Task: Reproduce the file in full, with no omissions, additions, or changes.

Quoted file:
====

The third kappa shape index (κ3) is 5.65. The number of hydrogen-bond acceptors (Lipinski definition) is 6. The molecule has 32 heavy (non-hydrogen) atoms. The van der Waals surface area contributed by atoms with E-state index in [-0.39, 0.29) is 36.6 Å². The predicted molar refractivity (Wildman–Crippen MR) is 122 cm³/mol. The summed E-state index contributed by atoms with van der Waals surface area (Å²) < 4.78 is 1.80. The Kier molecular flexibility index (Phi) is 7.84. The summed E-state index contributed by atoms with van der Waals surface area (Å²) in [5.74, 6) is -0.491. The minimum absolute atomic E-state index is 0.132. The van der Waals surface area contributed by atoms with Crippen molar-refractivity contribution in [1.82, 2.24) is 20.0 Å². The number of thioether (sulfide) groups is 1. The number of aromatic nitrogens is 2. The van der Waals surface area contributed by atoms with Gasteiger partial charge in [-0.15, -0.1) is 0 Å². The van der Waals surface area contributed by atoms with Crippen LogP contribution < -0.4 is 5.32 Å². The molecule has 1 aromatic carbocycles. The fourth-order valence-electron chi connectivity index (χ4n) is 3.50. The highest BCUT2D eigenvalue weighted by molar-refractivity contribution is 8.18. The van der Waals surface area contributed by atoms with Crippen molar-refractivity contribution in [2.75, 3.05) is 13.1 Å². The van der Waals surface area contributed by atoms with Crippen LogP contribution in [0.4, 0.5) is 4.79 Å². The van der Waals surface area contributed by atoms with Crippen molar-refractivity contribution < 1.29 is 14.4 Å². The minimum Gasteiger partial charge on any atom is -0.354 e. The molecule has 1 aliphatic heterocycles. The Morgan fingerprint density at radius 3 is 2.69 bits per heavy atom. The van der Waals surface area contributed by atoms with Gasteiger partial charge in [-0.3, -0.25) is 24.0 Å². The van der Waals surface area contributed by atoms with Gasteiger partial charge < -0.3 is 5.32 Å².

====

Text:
The third kappa shape index (κ3) is 5.65. The number of hydrogen-bond acceptors (Lipinski definition) is 6. The molecule has 32 heavy (non-hydrogen) atoms. The van der Waals surface area contributed by atoms with E-state index in [-0.39, 0.29) is 36.6 Å². The predicted molar refractivity (Wildman–Crippen MR) is 122 cm³/mol. The summed E-state index contributed by atoms with van der Waals surface area (Å²) < 4.78 is 1.80. The Kier molecular flexibility index (Phi) is 7.84. The summed E-state index contributed by atoms with van der Waals surface area (Å²) in [5.74, 6) is -0.491. The minimum absolute atomic E-state index is 0.132. The van der Waals surface area contributed by atoms with Crippen molar-refractivity contribution in [1.82, 2.24) is 20.0 Å². The number of thioether (sulfide) groups is 1. The number of aromatic nitrogens is 2. The van der Waals surface area contributed by atoms with Gasteiger partial charge in [-0.15, -0.1) is 0 Å². The van der Waals surface area contributed by atoms with Crippen LogP contribution < -0.4 is 5.32 Å². The molecule has 1 aromatic carbocycles. The fourth-order valence-electron chi connectivity index (χ4n) is 3.50. The highest BCUT2D eigenvalue weighted by molar-refractivity contribution is 8.18. The van der Waals surface area contributed by atoms with Crippen molar-refractivity contribution in [2.75, 3.05) is 13.1 Å². The van der Waals surface area contributed by atoms with Crippen LogP contribution in [0.4, 0.5) is 4.79 Å². The van der Waals surface area contributed by atoms with Crippen molar-refractivity contribution < 1.29 is 14.4 Å². The minimum Gasteiger partial charge on any atom is -0.354 e. The molecule has 1 aliphatic heterocycles. The Morgan fingerprint density at radius 3 is 2.69 bits per heavy atom. The van der Waals surface area contributed by atoms with Gasteiger partial charge in [-0.3, -0.25) is 24.0 Å². The van der Waals surface area contributed by atoms with Gasteiger partial charge < -0.3 is 5.32 Å².